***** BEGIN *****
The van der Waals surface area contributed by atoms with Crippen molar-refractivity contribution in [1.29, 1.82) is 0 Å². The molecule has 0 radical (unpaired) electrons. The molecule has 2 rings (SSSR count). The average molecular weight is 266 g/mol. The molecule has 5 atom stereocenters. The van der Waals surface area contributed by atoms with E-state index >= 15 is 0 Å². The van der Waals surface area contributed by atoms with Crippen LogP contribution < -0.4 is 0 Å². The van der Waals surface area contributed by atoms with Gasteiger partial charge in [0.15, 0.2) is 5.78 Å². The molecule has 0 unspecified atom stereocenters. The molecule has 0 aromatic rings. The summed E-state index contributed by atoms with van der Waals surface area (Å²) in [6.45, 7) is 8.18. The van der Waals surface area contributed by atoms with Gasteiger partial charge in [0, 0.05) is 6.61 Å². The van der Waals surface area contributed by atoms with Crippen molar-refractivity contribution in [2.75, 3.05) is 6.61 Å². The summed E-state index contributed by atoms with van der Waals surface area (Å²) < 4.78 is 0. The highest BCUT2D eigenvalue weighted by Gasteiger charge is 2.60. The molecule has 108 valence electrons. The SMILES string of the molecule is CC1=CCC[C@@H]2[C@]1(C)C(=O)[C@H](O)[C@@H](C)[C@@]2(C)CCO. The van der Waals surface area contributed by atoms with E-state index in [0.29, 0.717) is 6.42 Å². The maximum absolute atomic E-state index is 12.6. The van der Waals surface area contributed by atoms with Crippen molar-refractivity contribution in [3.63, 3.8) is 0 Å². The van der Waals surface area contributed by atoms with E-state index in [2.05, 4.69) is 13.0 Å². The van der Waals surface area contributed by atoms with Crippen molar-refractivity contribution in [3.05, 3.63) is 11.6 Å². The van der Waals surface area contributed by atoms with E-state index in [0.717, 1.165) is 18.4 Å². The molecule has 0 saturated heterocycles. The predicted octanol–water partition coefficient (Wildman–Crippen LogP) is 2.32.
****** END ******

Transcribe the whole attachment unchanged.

The van der Waals surface area contributed by atoms with Crippen molar-refractivity contribution in [1.29, 1.82) is 0 Å². The molecule has 0 radical (unpaired) electrons. The molecule has 2 rings (SSSR count). The average molecular weight is 266 g/mol. The molecule has 5 atom stereocenters. The van der Waals surface area contributed by atoms with E-state index >= 15 is 0 Å². The van der Waals surface area contributed by atoms with Crippen LogP contribution < -0.4 is 0 Å². The van der Waals surface area contributed by atoms with Gasteiger partial charge in [0.15, 0.2) is 5.78 Å². The molecule has 0 unspecified atom stereocenters. The molecule has 0 aromatic rings. The summed E-state index contributed by atoms with van der Waals surface area (Å²) in [6.45, 7) is 8.18. The van der Waals surface area contributed by atoms with Gasteiger partial charge in [0, 0.05) is 6.61 Å². The van der Waals surface area contributed by atoms with Crippen molar-refractivity contribution in [2.75, 3.05) is 6.61 Å². The summed E-state index contributed by atoms with van der Waals surface area (Å²) < 4.78 is 0. The highest BCUT2D eigenvalue weighted by Gasteiger charge is 2.60. The molecule has 108 valence electrons. The SMILES string of the molecule is CC1=CCC[C@@H]2[C@]1(C)C(=O)[C@H](O)[C@@H](C)[C@@]2(C)CCO. The van der Waals surface area contributed by atoms with E-state index in [0.29, 0.717) is 6.42 Å². The maximum absolute atomic E-state index is 12.6. The van der Waals surface area contributed by atoms with Crippen molar-refractivity contribution in [3.63, 3.8) is 0 Å². The van der Waals surface area contributed by atoms with E-state index in [2.05, 4.69) is 13.0 Å². The van der Waals surface area contributed by atoms with Crippen molar-refractivity contribution in [3.05, 3.63) is 11.6 Å². The van der Waals surface area contributed by atoms with E-state index in [0.717, 1.165) is 18.4 Å². The molecule has 0 saturated heterocycles. The predicted octanol–water partition coefficient (Wildman–Crippen LogP) is 2.32.